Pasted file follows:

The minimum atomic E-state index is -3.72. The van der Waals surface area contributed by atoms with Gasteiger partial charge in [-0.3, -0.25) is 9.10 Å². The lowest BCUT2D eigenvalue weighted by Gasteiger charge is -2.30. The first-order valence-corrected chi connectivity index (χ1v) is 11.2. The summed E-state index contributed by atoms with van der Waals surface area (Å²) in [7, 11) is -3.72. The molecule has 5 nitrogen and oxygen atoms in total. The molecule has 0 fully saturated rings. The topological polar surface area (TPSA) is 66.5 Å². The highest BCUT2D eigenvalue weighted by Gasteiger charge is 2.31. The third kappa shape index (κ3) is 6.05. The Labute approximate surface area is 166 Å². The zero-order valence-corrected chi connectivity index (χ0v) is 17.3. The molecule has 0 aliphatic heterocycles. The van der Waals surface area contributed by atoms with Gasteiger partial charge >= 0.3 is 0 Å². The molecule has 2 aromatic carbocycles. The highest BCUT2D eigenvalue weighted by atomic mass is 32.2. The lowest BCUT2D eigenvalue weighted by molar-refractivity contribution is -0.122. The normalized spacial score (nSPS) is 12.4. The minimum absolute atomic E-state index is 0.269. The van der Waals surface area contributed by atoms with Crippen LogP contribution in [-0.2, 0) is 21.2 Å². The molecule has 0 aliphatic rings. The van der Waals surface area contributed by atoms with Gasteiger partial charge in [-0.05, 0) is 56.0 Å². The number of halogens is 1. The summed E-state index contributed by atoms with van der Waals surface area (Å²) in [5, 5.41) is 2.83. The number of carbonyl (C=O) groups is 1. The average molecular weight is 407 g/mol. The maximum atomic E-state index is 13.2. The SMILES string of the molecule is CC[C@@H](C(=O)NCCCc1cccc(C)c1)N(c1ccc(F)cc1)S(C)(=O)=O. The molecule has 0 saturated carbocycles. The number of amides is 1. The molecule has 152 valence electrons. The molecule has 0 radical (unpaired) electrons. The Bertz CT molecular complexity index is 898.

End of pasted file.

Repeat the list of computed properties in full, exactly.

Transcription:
The minimum atomic E-state index is -3.72. The van der Waals surface area contributed by atoms with Gasteiger partial charge in [-0.3, -0.25) is 9.10 Å². The lowest BCUT2D eigenvalue weighted by Gasteiger charge is -2.30. The first-order valence-corrected chi connectivity index (χ1v) is 11.2. The summed E-state index contributed by atoms with van der Waals surface area (Å²) in [7, 11) is -3.72. The molecule has 5 nitrogen and oxygen atoms in total. The molecule has 0 fully saturated rings. The topological polar surface area (TPSA) is 66.5 Å². The highest BCUT2D eigenvalue weighted by Gasteiger charge is 2.31. The third kappa shape index (κ3) is 6.05. The Labute approximate surface area is 166 Å². The zero-order valence-corrected chi connectivity index (χ0v) is 17.3. The molecule has 0 aliphatic heterocycles. The van der Waals surface area contributed by atoms with Gasteiger partial charge >= 0.3 is 0 Å². The molecule has 2 aromatic carbocycles. The highest BCUT2D eigenvalue weighted by atomic mass is 32.2. The lowest BCUT2D eigenvalue weighted by molar-refractivity contribution is -0.122. The normalized spacial score (nSPS) is 12.4. The minimum absolute atomic E-state index is 0.269. The van der Waals surface area contributed by atoms with Crippen LogP contribution in [-0.2, 0) is 21.2 Å². The molecule has 0 aliphatic rings. The van der Waals surface area contributed by atoms with Gasteiger partial charge in [-0.05, 0) is 56.0 Å². The number of halogens is 1. The summed E-state index contributed by atoms with van der Waals surface area (Å²) in [5, 5.41) is 2.83. The number of carbonyl (C=O) groups is 1. The average molecular weight is 407 g/mol. The maximum atomic E-state index is 13.2. The SMILES string of the molecule is CC[C@@H](C(=O)NCCCc1cccc(C)c1)N(c1ccc(F)cc1)S(C)(=O)=O. The molecule has 0 saturated carbocycles. The number of amides is 1. The molecule has 152 valence electrons. The molecule has 0 radical (unpaired) electrons. The Bertz CT molecular complexity index is 898.